After all, Trump utilized tactics of emotional abuse throughout the campaign, and his tactics paid off nicely for him, empowering his followers and sending the message that emotional abuse is a legitimate (and even successful!) form or discourse.
In fact, since Election Day, some new tactics have emerged, along with some revised old one. This makes the healing process even harder.
Here are some of the new tactics of emotional abuse to be wary of as you work through the impact of these elections.
The first trend I noticed in Facebook feeds right after the election was the new language of “sore loser.”
Many of those who were expressing deep sadness, mourning, or disappointment were attacked Trump supporters coming onto their feeds with mocking comments, like “Haha, you’re just upset that you lost,” “Grow up and stop being a sore loser,” or “Stop crying.”
This tactic is the kind of behavior that we’re taught in preschool not to engage in. But the Trump campaign has brought back many of those toxic behaviors that we thought society unlearned long ago.
Gaslighting is a manipulative tactic aimed at twisting reality and making you seem and feel confused and disoriented. And some Trumpists continue to gaslight opponents, just as they did during the campaign.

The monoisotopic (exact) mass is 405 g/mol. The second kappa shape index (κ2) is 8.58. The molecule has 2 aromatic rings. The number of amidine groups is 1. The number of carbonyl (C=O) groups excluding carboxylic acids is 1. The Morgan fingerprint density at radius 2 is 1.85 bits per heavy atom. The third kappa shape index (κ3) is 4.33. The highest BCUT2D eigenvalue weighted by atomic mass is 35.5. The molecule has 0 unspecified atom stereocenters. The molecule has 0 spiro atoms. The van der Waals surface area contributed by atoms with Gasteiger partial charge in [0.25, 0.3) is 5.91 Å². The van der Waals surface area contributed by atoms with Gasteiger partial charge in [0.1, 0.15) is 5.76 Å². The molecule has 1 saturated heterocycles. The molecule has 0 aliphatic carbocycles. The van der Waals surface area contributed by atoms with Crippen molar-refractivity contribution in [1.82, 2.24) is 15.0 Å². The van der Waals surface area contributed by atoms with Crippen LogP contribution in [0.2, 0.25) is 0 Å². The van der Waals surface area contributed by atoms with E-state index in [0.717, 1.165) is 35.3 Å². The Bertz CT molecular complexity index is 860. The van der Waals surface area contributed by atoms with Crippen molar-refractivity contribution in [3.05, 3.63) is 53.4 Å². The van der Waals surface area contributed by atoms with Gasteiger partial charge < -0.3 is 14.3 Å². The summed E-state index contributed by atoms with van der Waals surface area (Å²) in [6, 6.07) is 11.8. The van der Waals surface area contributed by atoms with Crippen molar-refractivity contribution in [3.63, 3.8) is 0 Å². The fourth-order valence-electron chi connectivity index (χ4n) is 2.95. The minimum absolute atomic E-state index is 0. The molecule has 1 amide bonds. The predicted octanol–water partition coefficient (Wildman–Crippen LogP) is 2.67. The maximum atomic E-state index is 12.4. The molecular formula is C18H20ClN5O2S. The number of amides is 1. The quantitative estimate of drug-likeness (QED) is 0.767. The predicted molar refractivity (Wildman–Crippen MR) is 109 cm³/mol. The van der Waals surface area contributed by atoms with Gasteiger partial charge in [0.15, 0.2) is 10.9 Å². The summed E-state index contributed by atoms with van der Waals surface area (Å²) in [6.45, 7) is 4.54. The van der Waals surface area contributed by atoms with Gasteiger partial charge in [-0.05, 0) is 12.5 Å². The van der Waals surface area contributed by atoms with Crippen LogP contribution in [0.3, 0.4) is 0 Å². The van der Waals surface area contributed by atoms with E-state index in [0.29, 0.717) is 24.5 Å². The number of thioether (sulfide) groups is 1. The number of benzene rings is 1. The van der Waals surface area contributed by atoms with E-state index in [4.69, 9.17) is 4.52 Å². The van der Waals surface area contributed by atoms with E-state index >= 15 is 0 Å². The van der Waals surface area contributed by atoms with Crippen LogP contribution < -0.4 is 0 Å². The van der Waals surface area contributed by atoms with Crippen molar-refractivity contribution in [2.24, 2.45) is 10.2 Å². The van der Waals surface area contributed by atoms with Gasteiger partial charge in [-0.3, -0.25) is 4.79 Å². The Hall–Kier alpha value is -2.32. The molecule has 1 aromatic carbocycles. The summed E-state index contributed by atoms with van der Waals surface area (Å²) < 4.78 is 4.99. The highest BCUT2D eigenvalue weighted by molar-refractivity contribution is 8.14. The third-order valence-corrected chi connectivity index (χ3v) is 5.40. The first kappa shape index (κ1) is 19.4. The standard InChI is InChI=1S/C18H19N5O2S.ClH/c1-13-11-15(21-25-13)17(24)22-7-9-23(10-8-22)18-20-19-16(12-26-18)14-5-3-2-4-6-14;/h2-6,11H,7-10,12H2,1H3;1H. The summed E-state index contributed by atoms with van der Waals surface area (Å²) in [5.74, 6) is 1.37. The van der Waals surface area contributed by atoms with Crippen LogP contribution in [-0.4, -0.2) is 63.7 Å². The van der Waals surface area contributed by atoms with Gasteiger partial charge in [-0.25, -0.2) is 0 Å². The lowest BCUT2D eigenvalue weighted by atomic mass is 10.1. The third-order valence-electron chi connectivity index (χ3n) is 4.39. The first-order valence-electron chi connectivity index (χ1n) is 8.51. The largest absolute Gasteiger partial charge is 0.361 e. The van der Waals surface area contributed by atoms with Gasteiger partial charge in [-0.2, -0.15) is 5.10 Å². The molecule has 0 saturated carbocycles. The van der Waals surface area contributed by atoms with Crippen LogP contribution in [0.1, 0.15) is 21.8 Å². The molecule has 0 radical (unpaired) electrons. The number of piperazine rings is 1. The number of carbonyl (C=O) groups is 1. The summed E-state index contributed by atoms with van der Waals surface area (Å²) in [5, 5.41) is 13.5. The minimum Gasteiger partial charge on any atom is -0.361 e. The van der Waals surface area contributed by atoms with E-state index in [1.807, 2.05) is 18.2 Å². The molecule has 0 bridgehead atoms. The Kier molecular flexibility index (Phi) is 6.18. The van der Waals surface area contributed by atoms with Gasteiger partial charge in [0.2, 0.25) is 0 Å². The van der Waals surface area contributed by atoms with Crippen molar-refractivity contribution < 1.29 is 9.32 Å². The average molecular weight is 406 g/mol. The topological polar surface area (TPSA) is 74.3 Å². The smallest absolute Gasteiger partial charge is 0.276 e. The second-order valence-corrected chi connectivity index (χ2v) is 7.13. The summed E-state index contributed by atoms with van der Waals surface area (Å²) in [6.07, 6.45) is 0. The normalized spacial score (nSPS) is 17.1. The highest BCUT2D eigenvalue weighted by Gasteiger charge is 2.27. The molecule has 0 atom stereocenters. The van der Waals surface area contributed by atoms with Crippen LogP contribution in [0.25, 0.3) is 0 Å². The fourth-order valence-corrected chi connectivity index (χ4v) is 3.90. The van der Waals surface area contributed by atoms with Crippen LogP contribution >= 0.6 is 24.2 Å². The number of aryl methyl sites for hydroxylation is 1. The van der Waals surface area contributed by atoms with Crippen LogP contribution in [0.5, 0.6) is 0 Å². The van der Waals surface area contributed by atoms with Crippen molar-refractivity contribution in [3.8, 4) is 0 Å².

This includes claims that protesters are “exaggerating” in their fears, as Rudy Guiliani said, or that the protesters are the bad guys here, as Trump himself suggested when he said that protesters are “unfair.”
In another illustration of gaslighting, Trump supporters are trying to rewrite history by claiming that Republicans accepted President Obama’s victory and embraced him as president. This completely ignores the relentless attacks on Obama’s personal credibility throughout his campaign, the Trump-led “birther” movement undermining his very identity, the constant lie about Obama being a secret Muslim (as if Muslims aren’t allowed to be president anyway),...
"Radicalization is getting worse, for sure. At the same time, the vision of equal rights, equal participation and women's power — all of that is getting stronger around the world," says gender sociologist Elana Sztokman, author of a book called The War on Women in Israel.
Read the rest here. Or, listen to this NPR podcast about ultra-Orthodox battles against women in Israel.